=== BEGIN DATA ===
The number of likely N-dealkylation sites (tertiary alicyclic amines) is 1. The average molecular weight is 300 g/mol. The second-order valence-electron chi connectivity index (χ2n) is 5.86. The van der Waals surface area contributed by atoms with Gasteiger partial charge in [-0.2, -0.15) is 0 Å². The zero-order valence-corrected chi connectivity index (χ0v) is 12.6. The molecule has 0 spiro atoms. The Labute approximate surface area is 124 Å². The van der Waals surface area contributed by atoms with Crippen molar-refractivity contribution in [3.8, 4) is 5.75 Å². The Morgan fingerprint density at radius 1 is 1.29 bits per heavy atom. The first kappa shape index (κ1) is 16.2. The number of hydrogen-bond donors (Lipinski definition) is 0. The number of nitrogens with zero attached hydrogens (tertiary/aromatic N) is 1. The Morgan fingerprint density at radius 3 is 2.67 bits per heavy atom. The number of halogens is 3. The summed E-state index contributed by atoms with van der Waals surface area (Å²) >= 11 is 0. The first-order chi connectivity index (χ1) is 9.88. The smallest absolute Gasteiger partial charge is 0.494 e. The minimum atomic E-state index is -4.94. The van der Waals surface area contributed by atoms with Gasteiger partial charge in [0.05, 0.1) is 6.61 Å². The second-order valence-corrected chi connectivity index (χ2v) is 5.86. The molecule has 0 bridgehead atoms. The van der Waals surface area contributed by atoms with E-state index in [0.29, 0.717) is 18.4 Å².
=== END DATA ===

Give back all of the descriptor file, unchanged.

The number of likely N-dealkylation sites (tertiary alicyclic amines) is 1. The average molecular weight is 300 g/mol. The second-order valence-electron chi connectivity index (χ2n) is 5.86. The van der Waals surface area contributed by atoms with Gasteiger partial charge in [-0.2, -0.15) is 0 Å². The zero-order valence-corrected chi connectivity index (χ0v) is 12.6. The molecule has 0 spiro atoms. The Labute approximate surface area is 124 Å². The van der Waals surface area contributed by atoms with Crippen molar-refractivity contribution in [3.8, 4) is 5.75 Å². The Morgan fingerprint density at radius 1 is 1.29 bits per heavy atom. The first kappa shape index (κ1) is 16.2. The number of hydrogen-bond donors (Lipinski definition) is 0. The number of nitrogens with zero attached hydrogens (tertiary/aromatic N) is 1. The Morgan fingerprint density at radius 3 is 2.67 bits per heavy atom. The number of halogens is 3. The summed E-state index contributed by atoms with van der Waals surface area (Å²) >= 11 is 0. The first-order chi connectivity index (χ1) is 9.88. The smallest absolute Gasteiger partial charge is 0.494 e. The minimum atomic E-state index is -4.94. The van der Waals surface area contributed by atoms with Gasteiger partial charge in [0.05, 0.1) is 6.61 Å². The second-order valence-corrected chi connectivity index (χ2v) is 5.86. The molecule has 0 bridgehead atoms. The van der Waals surface area contributed by atoms with E-state index in [0.29, 0.717) is 18.4 Å².